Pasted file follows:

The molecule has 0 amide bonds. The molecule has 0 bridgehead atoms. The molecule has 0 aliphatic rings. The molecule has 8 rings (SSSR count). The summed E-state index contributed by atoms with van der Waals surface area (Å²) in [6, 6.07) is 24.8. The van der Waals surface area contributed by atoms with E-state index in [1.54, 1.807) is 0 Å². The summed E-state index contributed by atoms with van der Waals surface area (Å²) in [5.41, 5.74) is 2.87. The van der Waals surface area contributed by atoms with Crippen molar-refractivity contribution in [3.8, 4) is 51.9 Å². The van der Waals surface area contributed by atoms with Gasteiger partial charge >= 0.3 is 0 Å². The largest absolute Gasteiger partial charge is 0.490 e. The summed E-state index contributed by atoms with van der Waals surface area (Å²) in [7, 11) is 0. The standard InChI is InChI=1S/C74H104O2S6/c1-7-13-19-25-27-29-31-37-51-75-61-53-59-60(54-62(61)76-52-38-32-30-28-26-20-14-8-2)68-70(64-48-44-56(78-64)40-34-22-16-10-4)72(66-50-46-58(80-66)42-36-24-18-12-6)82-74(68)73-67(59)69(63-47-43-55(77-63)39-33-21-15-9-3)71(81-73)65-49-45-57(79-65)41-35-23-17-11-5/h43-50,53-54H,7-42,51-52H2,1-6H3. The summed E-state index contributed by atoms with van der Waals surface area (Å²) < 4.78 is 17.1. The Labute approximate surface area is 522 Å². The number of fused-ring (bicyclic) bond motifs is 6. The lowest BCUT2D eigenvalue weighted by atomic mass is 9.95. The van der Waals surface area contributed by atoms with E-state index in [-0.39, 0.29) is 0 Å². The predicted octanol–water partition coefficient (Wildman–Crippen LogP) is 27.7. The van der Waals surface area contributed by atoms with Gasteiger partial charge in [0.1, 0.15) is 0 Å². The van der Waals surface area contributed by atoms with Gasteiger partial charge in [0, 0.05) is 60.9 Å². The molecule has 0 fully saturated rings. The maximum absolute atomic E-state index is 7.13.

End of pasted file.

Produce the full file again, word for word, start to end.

The molecule has 0 amide bonds. The molecule has 0 bridgehead atoms. The molecule has 0 aliphatic rings. The molecule has 8 rings (SSSR count). The summed E-state index contributed by atoms with van der Waals surface area (Å²) in [6, 6.07) is 24.8. The van der Waals surface area contributed by atoms with E-state index in [1.54, 1.807) is 0 Å². The summed E-state index contributed by atoms with van der Waals surface area (Å²) in [5.41, 5.74) is 2.87. The van der Waals surface area contributed by atoms with Crippen molar-refractivity contribution in [3.8, 4) is 51.9 Å². The van der Waals surface area contributed by atoms with Gasteiger partial charge >= 0.3 is 0 Å². The largest absolute Gasteiger partial charge is 0.490 e. The summed E-state index contributed by atoms with van der Waals surface area (Å²) in [7, 11) is 0. The standard InChI is InChI=1S/C74H104O2S6/c1-7-13-19-25-27-29-31-37-51-75-61-53-59-60(54-62(61)76-52-38-32-30-28-26-20-14-8-2)68-70(64-48-44-56(78-64)40-34-22-16-10-4)72(66-50-46-58(80-66)42-36-24-18-12-6)82-74(68)73-67(59)69(63-47-43-55(77-63)39-33-21-15-9-3)71(81-73)65-49-45-57(79-65)41-35-23-17-11-5/h43-50,53-54H,7-42,51-52H2,1-6H3. The summed E-state index contributed by atoms with van der Waals surface area (Å²) < 4.78 is 17.1. The Labute approximate surface area is 522 Å². The number of fused-ring (bicyclic) bond motifs is 6. The lowest BCUT2D eigenvalue weighted by atomic mass is 9.95. The van der Waals surface area contributed by atoms with E-state index in [-0.39, 0.29) is 0 Å². The predicted octanol–water partition coefficient (Wildman–Crippen LogP) is 27.7. The van der Waals surface area contributed by atoms with Gasteiger partial charge in [0.1, 0.15) is 0 Å². The van der Waals surface area contributed by atoms with Gasteiger partial charge in [0, 0.05) is 60.9 Å². The molecule has 0 fully saturated rings. The maximum absolute atomic E-state index is 7.13.